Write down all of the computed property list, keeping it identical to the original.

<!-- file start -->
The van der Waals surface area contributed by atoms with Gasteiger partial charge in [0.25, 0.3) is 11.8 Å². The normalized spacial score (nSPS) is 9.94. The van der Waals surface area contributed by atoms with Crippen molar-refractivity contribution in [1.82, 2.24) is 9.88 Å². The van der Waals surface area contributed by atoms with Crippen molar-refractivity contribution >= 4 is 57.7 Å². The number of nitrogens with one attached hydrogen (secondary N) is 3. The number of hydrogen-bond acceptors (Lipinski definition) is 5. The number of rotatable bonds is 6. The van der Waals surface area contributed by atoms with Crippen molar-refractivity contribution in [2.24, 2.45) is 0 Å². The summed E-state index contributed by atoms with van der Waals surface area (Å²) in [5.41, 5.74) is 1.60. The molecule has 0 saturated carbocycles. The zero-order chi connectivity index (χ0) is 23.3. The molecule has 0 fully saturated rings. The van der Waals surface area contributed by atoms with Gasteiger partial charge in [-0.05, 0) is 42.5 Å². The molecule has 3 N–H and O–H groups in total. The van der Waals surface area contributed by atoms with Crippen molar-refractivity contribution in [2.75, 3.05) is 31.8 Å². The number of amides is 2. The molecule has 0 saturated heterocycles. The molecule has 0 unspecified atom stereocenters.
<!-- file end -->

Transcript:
The van der Waals surface area contributed by atoms with Gasteiger partial charge in [0.25, 0.3) is 11.8 Å². The normalized spacial score (nSPS) is 9.94. The van der Waals surface area contributed by atoms with Crippen molar-refractivity contribution in [1.82, 2.24) is 9.88 Å². The van der Waals surface area contributed by atoms with Crippen molar-refractivity contribution >= 4 is 57.7 Å². The number of nitrogens with one attached hydrogen (secondary N) is 3. The number of hydrogen-bond acceptors (Lipinski definition) is 5. The number of rotatable bonds is 6. The van der Waals surface area contributed by atoms with Crippen molar-refractivity contribution in [2.24, 2.45) is 0 Å². The summed E-state index contributed by atoms with van der Waals surface area (Å²) in [5.41, 5.74) is 1.60. The molecule has 0 saturated carbocycles. The zero-order chi connectivity index (χ0) is 23.3. The molecule has 0 fully saturated rings. The van der Waals surface area contributed by atoms with Gasteiger partial charge in [-0.05, 0) is 42.5 Å². The molecule has 3 N–H and O–H groups in total. The van der Waals surface area contributed by atoms with Crippen molar-refractivity contribution in [2.75, 3.05) is 31.8 Å². The number of amides is 2. The molecule has 0 saturated heterocycles. The molecule has 0 unspecified atom stereocenters.